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How Can I Monetize My AMP Pages?

How Can I Monetize My AMP Pages?

For the most part, you will still be able to use the same advertising methods with AMP pages as your standard ones. One of the main goals behind the AMP initiative is to allow for effective monetization – especially with ads – for mobile.

In other words, those working on the project are trying to craft “sustainable ad practices to insure that ads in AMP files are fast, safe, compelling and effective for users”.

You will still be able to sell your own ad space on your site, and any inventory associated with it. This also means you can choose where and how the ads appear.

Paywalls and subscription based tools will also still exist with AMP pages. There’s no information on how these services will work at this time, however, the official site explicitly states “publishers and technologists will work together to build the best solutions for readers and publishers.”

One major concern is that when content appears on a third-party site or application, publishers won’t receive the proper credit. This is nothing to worry about, the team has made it clear that all traffic will count, including for hits outside of your actual website.

Will Analytics Tools Still Work with AMP?

The team says:

“Ensuring publishers are able to get robust analytics insight is a core design goal for the project. While the analytics support in the demo release is very limited, the spec is expected to have support for collection of analytics information, and integrating with 3rd party systems without compromising the AMP file speed or size. Chartbeat and Parse.ly, two publisher analytics providers, are participants in the project.”

In short, there will be tools available to collect the information you need about your visitors, traffic, and performance. Initially, there won’t be as many options available, but that will change over time.

What is AMP’s Relation to SEO?

For some time now, Google’s search engine results page (SERP) has given precedence to sites that are mobile-ready, responsive in terms of page speed, and relevant. This is because mobile is no longer on the backburner, it is the focus.

That’s why Google has slowly been changing the way their search results operate on mobile. Since 2013, they have focused on providing answers to questions instead of just offering a list of relevant sites.

Just Google a question on your mobile device, and you should be able to see the answer at the very top of the page, generally snatched right out of the first result’s content. This happens fast, almost instantaneously, and allows mobile users to get the answers they need right away, and back out in to the world.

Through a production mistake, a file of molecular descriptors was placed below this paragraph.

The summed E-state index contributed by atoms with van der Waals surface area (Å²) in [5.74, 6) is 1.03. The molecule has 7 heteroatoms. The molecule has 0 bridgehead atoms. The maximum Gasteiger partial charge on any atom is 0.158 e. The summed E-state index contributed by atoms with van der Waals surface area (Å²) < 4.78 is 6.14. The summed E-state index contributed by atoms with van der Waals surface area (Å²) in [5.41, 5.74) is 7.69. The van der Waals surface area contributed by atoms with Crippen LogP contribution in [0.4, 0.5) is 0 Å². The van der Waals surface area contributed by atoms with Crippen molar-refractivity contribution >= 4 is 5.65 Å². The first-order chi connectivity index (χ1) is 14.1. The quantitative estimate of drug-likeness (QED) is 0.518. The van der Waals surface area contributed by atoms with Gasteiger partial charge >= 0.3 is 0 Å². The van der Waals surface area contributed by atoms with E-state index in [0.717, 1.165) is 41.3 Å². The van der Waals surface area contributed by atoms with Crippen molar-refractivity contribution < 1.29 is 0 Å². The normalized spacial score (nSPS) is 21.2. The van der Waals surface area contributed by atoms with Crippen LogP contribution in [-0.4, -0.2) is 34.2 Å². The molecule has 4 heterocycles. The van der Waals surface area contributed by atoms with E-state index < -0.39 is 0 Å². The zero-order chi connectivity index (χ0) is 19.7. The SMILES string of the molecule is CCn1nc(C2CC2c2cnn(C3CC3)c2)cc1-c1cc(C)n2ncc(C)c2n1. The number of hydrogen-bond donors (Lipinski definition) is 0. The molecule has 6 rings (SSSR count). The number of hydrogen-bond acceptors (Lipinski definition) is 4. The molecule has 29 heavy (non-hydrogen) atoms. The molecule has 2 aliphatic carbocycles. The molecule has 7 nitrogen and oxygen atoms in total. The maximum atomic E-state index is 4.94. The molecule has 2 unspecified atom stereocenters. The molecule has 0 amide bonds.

That’s exactly what they want for the rest of the SERP content, which is why they are shifting focus to AMP pages. You see, for longer, more complicated questions Google’s featured snippets tool – which shows the answer at the top of search results – doesn’t work very well. That means users have to navigate to an actual webpage, and the chances of that page not playing nice with mobile are likely. Google wants that to go away. They want all pages to play nice with mobile, and that’s what AMP is for.

The Pros of AMP and SEO

  1. AMP-enabled articles will rank higher in SERPs, and will likely see more traffic.
  2. Paid search impressions will increase because AMP pages load so quickly. This means that users will return to the SERP after reading content to see what else they can view.
  3. Anyone can take advantage of Google AMP, which means no publisher is exempt from the benefits if they play their cards right.
  4. AMP is open source so the community will help shape the future of the protocol as time passes.
  5. AMP will soon have a variety of analytics tools from comScore, Adobe, Parse.ly and Chartbeat, among others.

The Cons of AMP and SEO

  1. Currently, forms art not supported on AMP pages. Publisher’s that generate leads by offering visitors an option to subscribe or submit contact information are going to lose a lot of business until they are live.
  2. If you’re not a publisher of news or blog-type content, then AMP is not going to do much for your page speed. In that case, you’ll probably want to stick with traditional HTML, which means you might take the hits for not using AMP.
  3. In theory, AMP content will probably appear more often in search results than paid search result items. This could lead to the number of paid search result item impressions going down. At this point, it’s just conjecture and we don’t know what’s going to happen.
  4. No external stylesheets or JavaScript scripts are allowed.
  5. Domain authority might be affected. This is because external sites linking to your AMP content will be relegated to Google.com and not the publisher’s domain name.
  6. If you don’t already use a CMS that supports AMP, you’ll need to invest development funds to modify your platform or switch to another.
  7. Poorly-developed HTML pages will take a significant hit, which means you will need to hire developers to do an extensive debug campaign on all pages to ensure there are no problems.


Next, we’ll take a look at What AMP Listings are.